Foreign Direct Investment (FDI) has been, and will continue to be, a key plank upon which Ireland’s economy is built. Its contribution to the economy is far-reaching and it’s estimated that 20% of all private sector employment in the State is directly or indirectly attributable to FDI. It also contributes significant taxation revenue to the Exchequer, generates other commercial activity across the economy and helps to drive investment in research and innovation.
IDA Ireland is the State’s inward investment promotion agency that is tasked with growing and sustaining FDI in Ireland. It achieves this by partnering with potential and existing investors to help them establish or expand their operations here. It also provides a range of supports, including grant assistance, to its client companies.
Ireland’s FDI Policy
Ireland’s ability to attract and retain FDI is the result of a number of factors and consistent policy-making by the Government over many decades. At the heart of this approach has been openness to global markets, competitive taxation rates, investment in education and membership of the European Union.
Ireland’s current approach to winning more FDI is guided by the Policy Statement on Foreign Direct Investment in Ireland. This sets out how the Government’s vision for securing more investment from overseas companies and how it is working to differentiate Ireland’s offering in the following three key areas:
Talent: An internationally competitive location for talent attraction and growth
Ireland will be distinguished internationally not only by having a sustainable supply of world class core competences, but also by the higher order abilities of its workforce and graduate output ‐ in terms of problem‐solving, creativity, design‐thinking, and adaptability. Ireland will be renowned for developing and nurturing talent, and will be an attractive destination for internationally mobile highly skilled people.
Place‐making: Creating competitive, dynamic and globally connected city regions as attractors of investment, and positioning Dublin as the leading European hotbed for start‐ups, fast growing firms and talent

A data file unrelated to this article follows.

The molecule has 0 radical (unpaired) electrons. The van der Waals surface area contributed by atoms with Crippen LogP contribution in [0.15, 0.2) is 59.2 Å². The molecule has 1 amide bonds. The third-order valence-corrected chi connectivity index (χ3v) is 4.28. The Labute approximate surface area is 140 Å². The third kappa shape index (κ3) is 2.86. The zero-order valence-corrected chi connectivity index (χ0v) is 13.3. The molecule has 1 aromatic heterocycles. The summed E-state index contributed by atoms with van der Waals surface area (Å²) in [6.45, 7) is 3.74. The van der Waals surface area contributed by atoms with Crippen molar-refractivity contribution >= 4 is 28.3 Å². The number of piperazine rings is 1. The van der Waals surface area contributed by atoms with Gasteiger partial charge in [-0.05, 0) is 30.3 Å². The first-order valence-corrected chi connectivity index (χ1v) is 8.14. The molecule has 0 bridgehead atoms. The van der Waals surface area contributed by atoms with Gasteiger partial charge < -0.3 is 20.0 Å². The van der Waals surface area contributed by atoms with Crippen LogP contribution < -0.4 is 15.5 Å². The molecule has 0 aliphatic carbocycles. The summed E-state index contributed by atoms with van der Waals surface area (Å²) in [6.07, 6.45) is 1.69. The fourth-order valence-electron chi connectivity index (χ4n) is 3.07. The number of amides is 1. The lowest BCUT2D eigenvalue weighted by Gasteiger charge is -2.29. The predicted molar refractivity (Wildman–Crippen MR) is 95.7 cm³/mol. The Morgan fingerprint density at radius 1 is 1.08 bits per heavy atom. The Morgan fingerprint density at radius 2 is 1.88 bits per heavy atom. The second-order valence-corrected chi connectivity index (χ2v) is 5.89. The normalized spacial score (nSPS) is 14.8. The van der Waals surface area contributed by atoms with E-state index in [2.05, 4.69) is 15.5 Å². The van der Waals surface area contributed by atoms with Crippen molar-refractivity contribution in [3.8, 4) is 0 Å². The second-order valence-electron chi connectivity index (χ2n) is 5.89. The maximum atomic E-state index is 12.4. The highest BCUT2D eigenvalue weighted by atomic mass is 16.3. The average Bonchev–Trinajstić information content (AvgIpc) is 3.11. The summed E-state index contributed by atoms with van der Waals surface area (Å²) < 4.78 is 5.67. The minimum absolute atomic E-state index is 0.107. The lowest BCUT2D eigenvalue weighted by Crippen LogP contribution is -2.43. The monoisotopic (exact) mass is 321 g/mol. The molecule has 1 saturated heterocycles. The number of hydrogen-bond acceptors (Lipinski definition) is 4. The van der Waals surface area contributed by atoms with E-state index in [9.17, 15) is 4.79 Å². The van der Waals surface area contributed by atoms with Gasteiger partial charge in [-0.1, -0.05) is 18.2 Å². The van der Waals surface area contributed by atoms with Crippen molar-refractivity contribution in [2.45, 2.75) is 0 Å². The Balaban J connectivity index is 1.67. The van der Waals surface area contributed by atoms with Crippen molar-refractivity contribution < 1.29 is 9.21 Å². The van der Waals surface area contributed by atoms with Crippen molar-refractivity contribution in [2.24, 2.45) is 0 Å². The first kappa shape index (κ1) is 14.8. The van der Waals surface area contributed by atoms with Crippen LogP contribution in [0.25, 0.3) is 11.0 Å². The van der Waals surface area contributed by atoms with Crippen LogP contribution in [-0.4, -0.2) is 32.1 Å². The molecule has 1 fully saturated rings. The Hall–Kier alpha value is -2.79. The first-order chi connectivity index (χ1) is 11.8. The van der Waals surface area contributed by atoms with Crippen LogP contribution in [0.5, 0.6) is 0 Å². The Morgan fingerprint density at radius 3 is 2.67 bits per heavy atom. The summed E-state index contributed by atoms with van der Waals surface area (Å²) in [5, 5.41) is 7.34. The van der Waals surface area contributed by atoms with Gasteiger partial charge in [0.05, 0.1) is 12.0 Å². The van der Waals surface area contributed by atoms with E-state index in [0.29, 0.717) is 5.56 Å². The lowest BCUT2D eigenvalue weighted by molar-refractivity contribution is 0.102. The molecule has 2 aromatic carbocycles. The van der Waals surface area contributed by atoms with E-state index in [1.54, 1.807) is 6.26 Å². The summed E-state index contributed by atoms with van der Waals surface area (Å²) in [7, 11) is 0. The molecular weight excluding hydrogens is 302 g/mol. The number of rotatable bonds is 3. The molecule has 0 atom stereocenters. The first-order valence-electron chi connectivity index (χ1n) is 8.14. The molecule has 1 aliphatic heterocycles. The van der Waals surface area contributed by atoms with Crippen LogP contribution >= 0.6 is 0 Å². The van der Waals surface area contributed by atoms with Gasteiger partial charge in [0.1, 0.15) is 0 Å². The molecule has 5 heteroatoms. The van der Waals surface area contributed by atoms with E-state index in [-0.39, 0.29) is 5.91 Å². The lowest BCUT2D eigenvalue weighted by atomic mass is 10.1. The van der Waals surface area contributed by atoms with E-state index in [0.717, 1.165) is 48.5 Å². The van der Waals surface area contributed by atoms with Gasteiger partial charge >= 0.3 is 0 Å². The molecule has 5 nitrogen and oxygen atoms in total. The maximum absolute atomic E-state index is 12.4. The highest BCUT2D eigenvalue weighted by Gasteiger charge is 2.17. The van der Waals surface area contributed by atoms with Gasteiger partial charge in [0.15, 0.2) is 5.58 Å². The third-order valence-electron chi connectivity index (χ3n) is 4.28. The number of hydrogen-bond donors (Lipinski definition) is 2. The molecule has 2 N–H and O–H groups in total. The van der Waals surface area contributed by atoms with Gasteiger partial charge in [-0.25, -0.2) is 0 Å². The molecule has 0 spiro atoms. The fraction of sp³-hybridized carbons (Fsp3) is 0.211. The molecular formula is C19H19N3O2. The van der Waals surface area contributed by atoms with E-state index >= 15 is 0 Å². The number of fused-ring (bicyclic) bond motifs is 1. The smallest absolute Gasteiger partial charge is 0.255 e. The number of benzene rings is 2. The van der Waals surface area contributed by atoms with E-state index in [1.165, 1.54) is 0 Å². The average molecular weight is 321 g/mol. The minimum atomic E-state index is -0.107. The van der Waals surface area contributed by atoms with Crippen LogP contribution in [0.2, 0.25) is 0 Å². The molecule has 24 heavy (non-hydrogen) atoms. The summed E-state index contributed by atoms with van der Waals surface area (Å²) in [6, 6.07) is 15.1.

Ireland will deliver a choice of attractive city region locations for investment and will be a leading proponent of urban design and place‐making enabling business and lifestyle opportunities. It will also deliver a vibrant capital city with a smart business and living environment hosting a diverse and busy start‐up community as well as corporate heavyweights.
Connected world leading research: Ireland, one of the most enterprise-aligned science, technology & innovation systems in the world
Ireland’s national innovation system will be globally renowned for its alignment with industry, excellence in research, connecting and collaborating with enterprise, delivering sustainable economic impact, and attracting investment and exceptional talent. A number of research centres in Ireland will be achieving and consistently maintaining world leading positions in key disciplines, acting as beacons for Ireland attracting prospective FDI, and providing a capacity for applied research for firms in developing products and services for markets.
FDI in Ireland today
FDI remains hugely important to Ireland and was instrumental in helping the country recover from its recent economic crisis. IDA Ireland’s strategy for the period between 2015-2019 sets out the key targets that the Agency is working towards in order to sustain and grow investment by overseas companies in the next number of years.
At present, Ireland is now home to over 1,200 overseas company operations that directly employ well over 200,000 people. The country continues to attract businesses from sectors such as ICT, life sciences, financial services, engineering and business services. Many of these companies undertake strategic activities here such as advanced manufacturing and research and development. Ireland’s success when it comes to FDI is partly reflected by the number of the world’s leading companies who have established operations in the jurisdiction (9 of the 10 top global companies in each of the software, pharma, and ICT sectors).
The Government works hard to maintain the country’s attractiveness to FDI in the face of ever-increasing global competition. Nurturing the talented workforce has been especially important in this context. Ireland has been ranked first in the world for the flexibility and adaptability of its workers and also scores highly in international rankings for the availability of skilled labour and productivity. Ireland’s education system has been key to this – it is ranked amongst the top ten in the world and the country has one of the highest percentages of population who have completed third level education. Positive demographics have been important too, with Ireland boasting the youngest population in the EU as 40% are under the age of 30.
While Ireland continues to benefit from FDI, there is a growing focus on ensuring its advantages are spread more evenly across the country. IDA Ireland and the Government have placed a particular emphasis on growing investment in the regions. This has entailed new regional investment targets and also building clusters of investment in parts of Ireland that help then to sustain and attract more overseas companies from particular industries.